• Women in Iran have become more influential and now attend universities and head businesses and government. However, they are do not have the same opportunities women in the US have, where laws are enforced to protect their rights.
  • Persian Iranians are proud of their ancient culture, which was highly developed even before the ancient Greeks.
Then, close to December 2010, Conflict Kitchen changed into its second iteration, Bolani Pazi. Visitors enjoying bolani turnovers from Afghanistan could also learn a few facts, including:
  • While education is valued highly in Afghanistan, the Taliban controlling the government have watered down the curricula since modern education threatens their belief system.
  • Women have become more active in society, especially in large cities like Kabul. Since so many Afghan men died in the war against Soviets (a war that lasted from 1979 to 1989), 80 percent of university students were women at one time. Today however, some families still prohibit women from leaving home, especially in rural areas.
  • Afghans have grown weary of unstable governments in general, and view the current system as overly dependent on the US. Mainly, they seek a government that will respect human rights, provide stability and encourage economic opportunity.
  • Arranged marriages still dominate in Afghanistan, and involve family members on both sides. Dating as known in the US is a rarity. Instead, families on both sides negotiate and coordinate marriages for their children.
  • Traditional Afghan culture prizes hospitality to such a degree that some find a need to temper their warmth when meeting Americans. Their attempts to encourage goodwill are sometimes received awkwardly, which can be frustrating.
  • The Taliban and Al-Qaeda did not start in Afghanistan, but rather in Pakistan. They found a foothold into Afghanistan's government during the civil war and war with the Soviets. Later, their extremist interpretations of Islam would lead to human rights abuses, especially towards women.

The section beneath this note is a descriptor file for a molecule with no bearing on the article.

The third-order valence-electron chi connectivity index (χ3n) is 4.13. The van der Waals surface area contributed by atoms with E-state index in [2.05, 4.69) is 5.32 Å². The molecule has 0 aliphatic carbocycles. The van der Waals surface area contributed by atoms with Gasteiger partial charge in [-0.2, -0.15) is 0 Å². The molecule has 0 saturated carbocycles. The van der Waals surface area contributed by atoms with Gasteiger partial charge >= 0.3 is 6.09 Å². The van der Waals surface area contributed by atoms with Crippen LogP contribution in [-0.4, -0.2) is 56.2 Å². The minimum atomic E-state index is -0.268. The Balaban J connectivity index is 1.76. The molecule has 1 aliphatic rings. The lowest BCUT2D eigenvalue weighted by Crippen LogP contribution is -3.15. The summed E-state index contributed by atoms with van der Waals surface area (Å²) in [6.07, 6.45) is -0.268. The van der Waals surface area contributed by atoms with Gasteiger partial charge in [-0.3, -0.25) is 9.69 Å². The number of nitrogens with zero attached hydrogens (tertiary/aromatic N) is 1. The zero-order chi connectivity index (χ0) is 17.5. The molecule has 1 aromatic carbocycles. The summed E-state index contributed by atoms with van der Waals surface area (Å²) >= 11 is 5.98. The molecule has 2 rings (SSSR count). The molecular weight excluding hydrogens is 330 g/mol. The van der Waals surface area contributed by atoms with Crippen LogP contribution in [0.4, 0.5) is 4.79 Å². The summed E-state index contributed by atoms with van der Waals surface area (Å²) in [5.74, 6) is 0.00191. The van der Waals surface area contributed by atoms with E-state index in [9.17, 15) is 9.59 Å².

• Afghans don't cut carbs. Bread is the main food in Afghanistan, which is prepared as flat "naan." After becoming disappointed in American bread, one arrival to the states developed a liking for pizza.

Around July 2011, Conflict Kitchen transformed into La Cocina Arepas, which focused on Venezuela. While enjoying a freshly grilled arepas (homemade grilled corn cakes with stuffing), customers could learn a few things about Venezuela:

  • Venezuelans value education highly, especially at universities that specialize in medicine and engineering.
  • Watch out - kidnapping is disturbingly common.
  • Venezuelans view Americans as peaceful but isolated, partly due to how information is delivered through the media.
  • Oil was discovered in the 1930s, and the oil industry was nationalized in the 1970s. It provides a major source of the country's income.
  • The muralist Pedro Leon Zapata published a newspaper illustration which insulted Hugo Chavez. Later, Chavez ordered all of Zapata's murals within Caracas to be destroyed.
  • The Chavez government has discouraged personal travel by requiring people to apply to be allowed to spend money, and placing limits on the total spent in any country. Travelers may spend only $300 in Colombia , or $2,500 in the US and Europe.
  • Chavez has also restricted freedom of the press by eliminating all but one television channel that does not support his government.

The food wrappers give voice to the people who live around hostility, giving a clearer picture of their situation. A complete understanding would require knowledge of a country's political system, their industries, education, natural resources, customs, religious beliefs, and geography. This is beyond the scope of the limited space on a food wrapper, but Conflict Kitchen offers a second helping for those with a hunger for knowledge.

Along with the morsels of information handed out with sandwiches, Conflict Kitchen has invited the public to feasts of information through Skype conferences. Each event was free and open to the public. Visitors in Pittsburgh and in the focus country sat at long tables and were served the same foods. Creative use of webcams and video projectors created an illusion of a single long table where diners in both cities shared a common meal.

All three iterations of Conflict Kitchen seem to send a consistent message. Americans have seen that generally, people in other countries have no malice towards them, but instead criticize the American government. Likewise, Americans have been surprised by how the goodwill and civility of citizens in other countries contrasts with the actions of their leaders. The view from either side seems the same: good people under bad government.

Conflict Kitchen is open 7 days a week, at 124 S. Highland Ave, Pittsburgh, Pennsylvania.

Plans are in the works to create take-out based on the cuisine of Cuba and North Korea.